level spot on the ridge called Five Houses — the smallest designation for a village. The Five Houses village was centered around a few shops selling snacks and basics, including a solitary copy of the day’s English-language Times of India newspaper, reserved for a regular customer.
The view from here, in the saddle of the ridge, revealed the valley’s breadth below: a breathtaking landscape of terraces, some planted, some fallow. Towering bamboo clumps rose in the elbows of ravines, while clusters of houses built out of wood, adobe and slate were sprinkled on both sides of a fast-running river. Far below, a mule train crossed a narrow footbridge and slowly climbed switchbacks leading to a pass in the mountains beyond.
Those mountains are the Western Himalayas, snow-capped and appearing as close as the San Gabriels are to downtown L.A. “Himalaya,” Sarin had told me, means “storehouse of snow.”
It was chilly in the shadows, and the thin parka I’d worn in Rishikesh wasn’t going to be enough. So later that afternoon we headed to nearby Palampur’s main bazaar in search of a Himachal Pradesh specialty: hand-loom-woven woolens.
At the Dhauladhar Kullu Shawls shop — one of dozens lining the bazaar’s main road — there was a little of everything: Kullu shawls, hats, mufflers, gloves, ponchos, tabi-style socks, stoles. The exuberant clerk slid out a pile of folded vests — “Gent’s Coats” he called them — and explained the differences. They use wool from merino sheep, Pashmina goat, Angora rabbit and yaks. I settled on a reversible woolen vest, a hand-embroidered Kullu cap and a shawl threaded with rough yak wool — about $30 for everything and well worth it.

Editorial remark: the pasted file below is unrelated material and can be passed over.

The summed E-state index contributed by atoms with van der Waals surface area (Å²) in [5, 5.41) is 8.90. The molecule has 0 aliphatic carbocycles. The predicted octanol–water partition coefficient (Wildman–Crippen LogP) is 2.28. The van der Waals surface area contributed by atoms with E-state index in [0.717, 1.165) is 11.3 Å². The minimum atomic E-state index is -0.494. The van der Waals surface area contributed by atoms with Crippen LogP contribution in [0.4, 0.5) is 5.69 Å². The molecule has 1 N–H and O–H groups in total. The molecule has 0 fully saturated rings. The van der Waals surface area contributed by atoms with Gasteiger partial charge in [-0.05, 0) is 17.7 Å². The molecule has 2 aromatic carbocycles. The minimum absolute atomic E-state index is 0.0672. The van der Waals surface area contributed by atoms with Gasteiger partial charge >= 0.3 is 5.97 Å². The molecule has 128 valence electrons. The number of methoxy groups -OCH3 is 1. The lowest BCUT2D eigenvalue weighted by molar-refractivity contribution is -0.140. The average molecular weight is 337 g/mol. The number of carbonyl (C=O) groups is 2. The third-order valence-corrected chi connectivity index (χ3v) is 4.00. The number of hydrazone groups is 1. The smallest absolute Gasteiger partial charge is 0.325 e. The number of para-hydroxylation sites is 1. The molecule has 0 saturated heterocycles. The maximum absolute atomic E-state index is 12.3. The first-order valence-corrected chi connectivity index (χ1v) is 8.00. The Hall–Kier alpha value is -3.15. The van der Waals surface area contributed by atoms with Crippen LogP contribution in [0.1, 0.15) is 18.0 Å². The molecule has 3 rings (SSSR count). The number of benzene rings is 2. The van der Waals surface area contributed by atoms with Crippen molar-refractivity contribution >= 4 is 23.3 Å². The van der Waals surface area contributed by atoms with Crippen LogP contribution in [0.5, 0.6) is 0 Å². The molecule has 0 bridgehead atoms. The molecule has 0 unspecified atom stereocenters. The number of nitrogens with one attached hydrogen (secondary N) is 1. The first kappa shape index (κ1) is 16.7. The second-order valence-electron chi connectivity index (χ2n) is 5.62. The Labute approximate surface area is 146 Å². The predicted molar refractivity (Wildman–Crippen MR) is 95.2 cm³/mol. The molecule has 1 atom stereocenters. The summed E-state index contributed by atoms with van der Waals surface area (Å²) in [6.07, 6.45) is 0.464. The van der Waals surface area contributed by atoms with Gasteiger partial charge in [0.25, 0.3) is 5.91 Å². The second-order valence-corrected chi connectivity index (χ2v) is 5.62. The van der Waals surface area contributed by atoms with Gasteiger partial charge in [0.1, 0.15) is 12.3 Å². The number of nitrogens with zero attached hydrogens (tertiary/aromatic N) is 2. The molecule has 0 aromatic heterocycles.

From the market we went to check out the Pathankot-Joginder Nagara train, a.k.a. the Kangra toy train, a narrow-gauge line that opened in 1929 and runs about 100 miles through the valley. The train, nominated for UNESCO World Heritage designation, is notoriously irregular but follows a track through some of the valley’s most spectacular vistas. Tickets are about 20 cents.
The train rolled in two hours late, groaning and creaking. Less a tourist attraction than well-used local mass transit, it offers an affordable way to get from one end of the valley to the other. It’s a local, stopping at every station, with hard bench seats, bars on the windows and people hanging out the open doors.
It meandered at a leisurely pace past rice paddies, bamboo thickets, rocky stream beds and ravines, and backyards where bundles of rice stalks were propped in trees, livestock fodder for later in the season. Throughout the trip the Himalayas were a majestic backdrop.
The next day, we left early to make a side trip to see the landmark Palpung Sherabling monastery, a half-hour drive up a bad road. The monastery sits in a ravine surrounded by pine and thousands of prayer flags, many faded and torn, others newly printed and still colorful. The road is lined with man-sized prayer wheels, and we passed dozens of monks, studying and reciting, ignoring the packs of monkeys in the trees.
From there we went to the village of Lower Mutt to see the nunnery established by Jetsunma Tenzin Palmo, subject of the book “Cave in the Snow: Tenzin Palmo’s Quest for Enlightenment.” Britishborn and raised, she often speaks to Western audiences and has long advocated reviving an extinct line of Tibetan Buddhist yoginis.
More than 20 years ago she began work on the nunnery, a last request from her guru. It is the only nunnery in India to offer the same teachings and training to young women that have been given to men for a thousand years.
“Previously nuns were not educated, although some were great practitioners,” she told us. “They didn’t write books or found nunneries or have a voice. Nobody knows them because they were silent. For themselves that was fine — they were becoming realized and that was the important thing. But it didn’t really benefit many others because they were unable to articulate what they had understood.”
“A lot is changing,” a nun said. “It’s like the icebergs melting. We’re looking for what is going to keep the traditions going. What does it matter if you call yourself spiritual or not? We are all looking for something inside to make us feel better. As the Dalai Lama says — to develop a good heart. Everyone we meet wishes for happiness and doesn’t want to be hurt. When people annoy us, we want to be grateful to them for helping us practice patience.”
I thought back to the annoying man with the bad cellphone connection on the train three nights ago. I was now warm, full of tea and in the presence of great soul.
I was grateful.